“We have no Cap’n Crunch in the personnel records – and we checked,” Lt. Commander Chris Servello, director of the U.S. Navy’s news desk at the Pentagon, told The Wall Street Journal. “We have notified NCIS and we’re looking into whether or not he’s impersonating a naval officer – and that’s a serious offense.”

Here’s how medical aid stations handle mass casualty situations

“The General” — The General Automobile Insurance Services, Inc.

We looked far and wide for information on the cartoon mascot of “The General,” but came up short. According to the company’s website, The General Insurance was first started as Permanent General Insurance in 1963, but rebranded to its current form in 1997. It wasn’t until 2000 that the cartoon “General” made his first appearance.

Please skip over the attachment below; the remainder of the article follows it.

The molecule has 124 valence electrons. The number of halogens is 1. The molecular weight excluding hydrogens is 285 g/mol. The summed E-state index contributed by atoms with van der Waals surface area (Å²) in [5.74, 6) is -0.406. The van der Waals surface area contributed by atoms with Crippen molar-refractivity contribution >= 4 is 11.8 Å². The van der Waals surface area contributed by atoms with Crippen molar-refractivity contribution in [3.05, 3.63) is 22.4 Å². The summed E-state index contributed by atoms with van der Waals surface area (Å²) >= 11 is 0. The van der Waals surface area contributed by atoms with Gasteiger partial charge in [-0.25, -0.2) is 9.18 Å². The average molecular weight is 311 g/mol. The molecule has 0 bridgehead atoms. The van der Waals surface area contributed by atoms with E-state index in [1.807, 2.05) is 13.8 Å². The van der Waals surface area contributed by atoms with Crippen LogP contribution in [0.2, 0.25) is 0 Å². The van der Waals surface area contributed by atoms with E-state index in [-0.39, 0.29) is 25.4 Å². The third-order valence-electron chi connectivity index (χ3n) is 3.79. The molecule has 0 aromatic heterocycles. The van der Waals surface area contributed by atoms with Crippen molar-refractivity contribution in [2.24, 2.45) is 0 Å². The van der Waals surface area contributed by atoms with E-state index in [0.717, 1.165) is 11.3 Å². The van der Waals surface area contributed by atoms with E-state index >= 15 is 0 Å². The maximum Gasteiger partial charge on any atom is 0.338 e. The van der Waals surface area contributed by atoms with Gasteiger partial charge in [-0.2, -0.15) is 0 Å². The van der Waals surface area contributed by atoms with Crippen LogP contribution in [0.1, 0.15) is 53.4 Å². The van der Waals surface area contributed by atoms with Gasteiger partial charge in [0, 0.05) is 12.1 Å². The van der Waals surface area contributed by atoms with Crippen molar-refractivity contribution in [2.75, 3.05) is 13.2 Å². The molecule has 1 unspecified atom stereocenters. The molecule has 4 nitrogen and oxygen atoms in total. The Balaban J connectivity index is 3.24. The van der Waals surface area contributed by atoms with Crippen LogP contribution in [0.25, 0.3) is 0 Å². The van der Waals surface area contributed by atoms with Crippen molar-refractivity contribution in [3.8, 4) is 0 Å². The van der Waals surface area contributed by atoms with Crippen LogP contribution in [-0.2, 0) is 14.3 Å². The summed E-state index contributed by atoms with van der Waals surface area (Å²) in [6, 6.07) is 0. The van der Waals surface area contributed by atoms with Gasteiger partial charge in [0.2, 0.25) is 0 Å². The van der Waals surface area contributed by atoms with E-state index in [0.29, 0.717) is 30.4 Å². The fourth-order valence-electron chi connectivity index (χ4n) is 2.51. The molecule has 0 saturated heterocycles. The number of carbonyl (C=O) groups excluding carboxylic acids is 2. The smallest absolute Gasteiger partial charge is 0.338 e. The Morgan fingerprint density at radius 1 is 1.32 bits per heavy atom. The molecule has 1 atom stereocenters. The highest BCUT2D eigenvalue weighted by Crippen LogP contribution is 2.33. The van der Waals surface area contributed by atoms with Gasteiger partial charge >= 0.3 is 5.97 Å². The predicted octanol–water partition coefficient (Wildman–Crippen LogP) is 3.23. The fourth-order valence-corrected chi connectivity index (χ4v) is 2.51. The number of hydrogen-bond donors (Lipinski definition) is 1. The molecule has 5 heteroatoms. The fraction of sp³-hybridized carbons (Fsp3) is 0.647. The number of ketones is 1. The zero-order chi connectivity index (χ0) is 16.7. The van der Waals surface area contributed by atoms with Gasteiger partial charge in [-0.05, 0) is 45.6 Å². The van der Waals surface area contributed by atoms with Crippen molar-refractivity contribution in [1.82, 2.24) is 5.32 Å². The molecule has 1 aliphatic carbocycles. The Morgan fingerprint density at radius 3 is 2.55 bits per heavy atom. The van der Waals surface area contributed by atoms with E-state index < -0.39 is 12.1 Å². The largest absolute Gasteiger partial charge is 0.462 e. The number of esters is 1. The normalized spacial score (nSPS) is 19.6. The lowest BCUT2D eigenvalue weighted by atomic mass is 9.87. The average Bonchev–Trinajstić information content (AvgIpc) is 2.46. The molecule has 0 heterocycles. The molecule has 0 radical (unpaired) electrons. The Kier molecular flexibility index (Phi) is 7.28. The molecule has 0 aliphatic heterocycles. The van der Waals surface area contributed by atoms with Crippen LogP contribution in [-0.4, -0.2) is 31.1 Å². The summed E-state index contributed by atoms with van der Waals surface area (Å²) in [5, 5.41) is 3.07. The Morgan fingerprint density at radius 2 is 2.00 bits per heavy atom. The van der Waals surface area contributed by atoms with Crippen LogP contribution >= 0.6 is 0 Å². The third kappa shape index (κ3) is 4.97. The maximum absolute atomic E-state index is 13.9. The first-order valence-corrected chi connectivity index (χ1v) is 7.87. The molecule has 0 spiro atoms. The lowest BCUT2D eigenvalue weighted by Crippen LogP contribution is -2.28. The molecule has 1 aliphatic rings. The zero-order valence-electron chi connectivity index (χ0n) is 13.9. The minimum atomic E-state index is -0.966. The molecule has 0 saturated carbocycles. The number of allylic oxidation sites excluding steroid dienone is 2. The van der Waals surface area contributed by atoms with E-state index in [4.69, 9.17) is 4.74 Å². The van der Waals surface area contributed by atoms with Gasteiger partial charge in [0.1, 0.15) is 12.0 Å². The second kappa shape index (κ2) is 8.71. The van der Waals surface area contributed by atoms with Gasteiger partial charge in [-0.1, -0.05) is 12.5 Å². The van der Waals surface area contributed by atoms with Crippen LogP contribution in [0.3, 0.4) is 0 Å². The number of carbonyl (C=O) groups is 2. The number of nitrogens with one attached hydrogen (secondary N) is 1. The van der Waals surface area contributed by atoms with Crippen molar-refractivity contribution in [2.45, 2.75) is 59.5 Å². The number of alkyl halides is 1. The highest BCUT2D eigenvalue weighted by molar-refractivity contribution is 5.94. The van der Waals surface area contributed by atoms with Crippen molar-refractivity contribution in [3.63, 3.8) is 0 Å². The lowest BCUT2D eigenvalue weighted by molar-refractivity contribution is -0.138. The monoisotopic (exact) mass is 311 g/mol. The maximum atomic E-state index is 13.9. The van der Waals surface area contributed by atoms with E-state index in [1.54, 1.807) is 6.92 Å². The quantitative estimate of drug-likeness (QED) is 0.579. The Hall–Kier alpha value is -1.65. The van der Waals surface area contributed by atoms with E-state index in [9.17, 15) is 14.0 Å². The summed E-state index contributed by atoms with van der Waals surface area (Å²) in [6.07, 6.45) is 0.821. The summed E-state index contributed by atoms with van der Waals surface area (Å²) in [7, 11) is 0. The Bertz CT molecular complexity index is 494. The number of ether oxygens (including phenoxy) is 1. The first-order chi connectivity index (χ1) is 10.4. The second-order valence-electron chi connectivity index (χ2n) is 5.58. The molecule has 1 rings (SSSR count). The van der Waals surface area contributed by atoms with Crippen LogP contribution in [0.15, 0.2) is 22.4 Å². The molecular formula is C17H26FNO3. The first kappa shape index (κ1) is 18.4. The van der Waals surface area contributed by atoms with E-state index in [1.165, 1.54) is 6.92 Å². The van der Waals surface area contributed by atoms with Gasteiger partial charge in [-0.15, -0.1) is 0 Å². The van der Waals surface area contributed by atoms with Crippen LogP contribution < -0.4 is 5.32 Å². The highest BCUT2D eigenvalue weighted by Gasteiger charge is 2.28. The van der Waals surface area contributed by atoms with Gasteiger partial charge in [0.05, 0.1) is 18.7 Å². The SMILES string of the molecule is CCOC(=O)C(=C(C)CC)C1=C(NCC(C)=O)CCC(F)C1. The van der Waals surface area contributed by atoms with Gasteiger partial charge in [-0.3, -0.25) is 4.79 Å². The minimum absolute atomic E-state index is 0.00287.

A five-star general with a love for oversized cell phones, “The General” seems to have modeled himself after Gen. George S. Patton and has been seen wearing a similar outfit to the Army leader famous for his battlefield exploits during World War II.

Unfortunately, “The General” doesn’t seem to be legit. His mustache and eyebrows are way out of regulations, and the Army hasn’t awarded five star rank to anyone since Omar Bradley in 1950. That’s not to mention that the general’s uniform currently features a mixture of ribbons and a medal — a common problem seen among stolen valor types.

Here’s how medical aid stations handle mass casualty situations
Photo: Youtube

“Sergent Major” — Sergent Major clothing